At the first efficacy evaluation, all subjects used 0.025% Ell-Cranell® alphasolution for eight months, and the change in the number of hairs assessed by phototrichogram was analyzed by paired t-test or Wilcoxon signed rank test. For the analysis of the second safety evaluation variables at four months, the change in the number of hairs and the diameter of hairs were assessed by phototrichogram and analyzed by paired t-test or Wilcoxon signed rank test. In addition, descriptive statistics were generated based on the evaluation of hair growth as described by the subjects at two months (questionnaire Type I and II), four months (questionnaire Type II), six months (questionnaire Type II), and eight months (questionnaire Type I and II). In addition, at two, four, six and eight months, descriptive statistical analysis was performed on the overall self-evaluation of hair growth and loss by paired t-test or Wilcoxon signed rank test (Table 1).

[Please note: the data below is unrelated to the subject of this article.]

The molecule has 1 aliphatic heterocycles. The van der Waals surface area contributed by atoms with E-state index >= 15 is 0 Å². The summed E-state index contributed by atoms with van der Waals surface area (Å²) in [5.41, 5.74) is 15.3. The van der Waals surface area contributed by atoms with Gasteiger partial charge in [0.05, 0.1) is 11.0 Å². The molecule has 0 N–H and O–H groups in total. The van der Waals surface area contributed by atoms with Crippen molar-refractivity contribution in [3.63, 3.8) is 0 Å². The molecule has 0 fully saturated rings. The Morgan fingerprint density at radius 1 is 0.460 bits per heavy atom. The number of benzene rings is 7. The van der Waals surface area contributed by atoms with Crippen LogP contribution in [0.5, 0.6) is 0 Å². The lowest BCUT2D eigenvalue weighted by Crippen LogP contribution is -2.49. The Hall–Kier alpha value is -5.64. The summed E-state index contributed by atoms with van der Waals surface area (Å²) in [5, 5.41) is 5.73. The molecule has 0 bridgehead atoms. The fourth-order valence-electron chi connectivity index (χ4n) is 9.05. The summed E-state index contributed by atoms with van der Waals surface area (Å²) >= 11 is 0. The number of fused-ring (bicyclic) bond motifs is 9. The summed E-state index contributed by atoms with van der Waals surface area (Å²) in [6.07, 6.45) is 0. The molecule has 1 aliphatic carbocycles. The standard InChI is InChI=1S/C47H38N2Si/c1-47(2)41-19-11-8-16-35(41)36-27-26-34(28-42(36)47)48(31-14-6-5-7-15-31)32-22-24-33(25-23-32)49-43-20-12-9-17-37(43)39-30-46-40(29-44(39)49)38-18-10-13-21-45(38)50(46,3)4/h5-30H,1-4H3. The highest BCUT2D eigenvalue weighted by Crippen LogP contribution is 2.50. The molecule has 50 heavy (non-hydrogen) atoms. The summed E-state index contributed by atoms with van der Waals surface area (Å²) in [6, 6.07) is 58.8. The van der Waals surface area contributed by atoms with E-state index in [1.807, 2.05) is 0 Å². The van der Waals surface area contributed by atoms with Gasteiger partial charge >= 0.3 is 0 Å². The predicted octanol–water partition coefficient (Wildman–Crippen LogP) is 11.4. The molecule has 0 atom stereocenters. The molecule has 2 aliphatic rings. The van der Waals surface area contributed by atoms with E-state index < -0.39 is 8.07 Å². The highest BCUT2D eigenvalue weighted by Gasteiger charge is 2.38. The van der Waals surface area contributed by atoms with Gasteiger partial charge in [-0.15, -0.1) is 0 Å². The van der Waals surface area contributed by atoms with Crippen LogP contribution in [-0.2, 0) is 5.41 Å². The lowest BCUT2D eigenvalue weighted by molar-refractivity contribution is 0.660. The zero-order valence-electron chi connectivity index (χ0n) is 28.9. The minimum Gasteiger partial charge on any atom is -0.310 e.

Table 1
Table 1
Evaluation of efficacy of treatment
Subject information
A total of 53 subjects were recruited. One patient dropped out just prior to initiating the study, and another patient cancelled prior to the first efficacy evaluation, both for personal reasons. Thus, 51 patients participated in the study. Therefore, the study included 51 patients who were repeatedly treated with the experimental drug and with whom the efficacy evaluation could be performed.
1) Examination of the age of subjects and the disease history of female pattern hair loss